Dorie Greenspan’s Chunky Lemon Cornmeal Cake (With Sumac)
At first glance, you might think this lovely lemon loaf cake also has poppy seeds.
But those tiny dark red specs are actually ground sumac berries.
Yes, the Middle Eastern spice that’s typically used in savory preparations goes for a sweet spin here instead.
And to great effect.
“Chunky Lemon Cornmeal Cake” is from the one and only Dorie Greenspan, the James Beard Award-winning cookbook author and baker extraordinaire. It’s from her latest cookbook, “Baking with Dorie” (Houghton Mifflin Harcourt, 2021), of which I received a review copy.
Pick up a copy and no doubt you’ll be running to turn on the oven to bake temptations such as “Miso-Maple Loaf,” “Lemon Meringue Layer Cake,” “Lick-the-Pot Chocolate Pudding Pie,” and “Coffee Shortbread.”
With its tangy, floral, and citrusy notes, sumac is a natural for baking, so it’s a wonder that it’s not widely used that way already.
It really accentuates the lemon in this cake, too. While many lemon cakes take on a more Lemonhead candy profile with sugar muting the actual lemon taste, this cake boasts a very vivid lemon taste with unexpected depth.
That’s because in addition to the sumac, Greenspan also makes use of fresh lemons in a novel way. First, rather than just zesting the rind with a Microplane, she suggests removing the zest with a vegetable peeler, then chopping it fine before mixing it into granulated sugar with your fingers. That really infuses the sugar with lemon goodness, and makes it pervasive in this cake.
Second, segments are cut from the lemons, then allowed to dry a little on paper towels, before being roughly chopped and folded into the batter.
That means every now and then when you take a bite of this cake, you will get a surprise burst of bright, juicy lemon fruit, too.
Adding to the texture of this tender cake is a bit of cornmeal, which gives it a slight crunchy grittiness here and there. Yogurt and canola oil ensure it bakes up moist.
This may be a simple looking cake. But its taste is winningly complex.
Chunky Lemon Cornmeal Cake (With Sumac)
(Makes 8 servings)
2 medium lemons (plus 1/2 medium lemon if not using sumac)
1 1/4 cups all-purpose flour
1/2 cup cornmeal
1 1/2 teaspoons baking powder
1/2 teaspoon salt
1/4 teaspoon baking soda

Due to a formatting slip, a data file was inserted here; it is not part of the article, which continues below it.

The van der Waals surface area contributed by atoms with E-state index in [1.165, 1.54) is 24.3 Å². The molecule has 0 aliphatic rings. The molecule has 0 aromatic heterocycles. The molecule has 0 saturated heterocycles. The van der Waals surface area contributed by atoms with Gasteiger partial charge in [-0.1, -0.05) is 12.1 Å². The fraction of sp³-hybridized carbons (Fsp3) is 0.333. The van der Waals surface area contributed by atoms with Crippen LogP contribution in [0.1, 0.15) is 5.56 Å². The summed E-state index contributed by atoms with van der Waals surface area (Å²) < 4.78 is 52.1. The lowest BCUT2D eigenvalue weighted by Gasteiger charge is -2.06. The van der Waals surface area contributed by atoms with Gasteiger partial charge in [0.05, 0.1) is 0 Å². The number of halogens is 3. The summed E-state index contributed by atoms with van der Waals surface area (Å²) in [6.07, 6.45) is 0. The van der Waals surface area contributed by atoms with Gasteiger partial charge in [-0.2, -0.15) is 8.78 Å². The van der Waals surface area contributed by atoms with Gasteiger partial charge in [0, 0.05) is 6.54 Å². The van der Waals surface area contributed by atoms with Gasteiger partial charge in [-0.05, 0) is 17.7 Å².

1/2 stick unsalted butter, melted
1/4 cup flavorless oil, such as canola
1 cup sugar
2 teaspoons ground sumac (or another 1/2 lemon)
1/2 cup plain yogurt
3 large eggs, at room temperature
1/2 teaspoon pure vanilla extract
You’ll need both the zest and the pulp of the lemons. You can finely grate the zest, but if you want even more flavor and textural interest, remove the zest with a vegetable peeler or knife (cut away any bitter white pith) and very finely chop it. For the lemon segments, cut off the top and bottom of each lemon, then stand the fruit on end and trim away the remaining pith. Using a small paring knife, slice between each lemon segment and the membranes that hold it to release it. When you’ve liberated all the segments (discard the membrane), spread a kitchen towel or a double thickness of paper towels on a plate or cutting board, lay the segments out on it, cover with another towel (or towels) and let drain and dry while you measure out the ingredients for the cake (letting them dry out for a couple of hours is even better).
Center a rack in the oven and preheat it to 350 degrees. Butter an 8- or 8 1/2-inch loaf pan, or use baker’s spray.
Whisk together the flour, cornmeal, baking powder, salt and baking soda.
Stir the butter and oil together in a small bowl and keep at hand.
Finely chop the lemon segments; set aside. Put the grated or chopped zest in a large bowl and cover with the sugar. Using your fingertips, rub the sugar and zest together until the mixture is moist and fragrant. Add the sumac, if you’ve got it, and massage it into the sugar. Working with a flexible spatula, blend in the yogurt, then add the eggs one at a time, beating for a minute after each egg goes in. Beat in the vanilla.
Add the dry ingredients in 2 additions, gently stirring and folding until all of the flour is blended into the batter. Stir in the butter-oil mixture — the batter will be thick and have a lovely sheen. Stir in the chopped lemon. Scrape the batter into the pan and smooth the top.
Bake the cake for 5o to 60 minutes, or until a tester inserted into the center comes out clean. The cake should be golden brown and have started to pull away from the sides of the pan; it may or may not crack down the center — it will be beautiful whether it does or doesn’t. Let the cake rest in the pan for 5 minutes on a rack, then run a table knife around the sides of the pan and unmold the cake onto the rack. Turn right side up and let cool to room temperature.
Storing: Well wrapped, the cake can be kept for at least 5 days at room temperature. If you think it’s a little stale, toast it. Wrapped airtight, it can be frozen for up to 2 months; thaw in the wrapper.
Playing Around: You can swap the lemons for an orange or 1 or 2 limes, and if you do, use just 1 1/2 teaspoons sumac. You can also add some fruit — sweet cherries are really nice with sumac. For a less sweet, tad more savory loaf, reduce the sugar to 3/4 cup and replace the sumac with za’atar or herbes de Porvence, or some finely chopped rosemary or thyme.
From “Baking with Dorie” by Dorie Greenspan
What Else To Do With Sumac: Chicken with Caramelized Onions and Sumac
And: Spinach Turnovers
More Dorie Greenspan Recipes to Try: Miso-Maple-Jammed Sweet Potatoes
And: Lucky Charm Brownies
And: Classic Jammers
And: Sardine Rillettes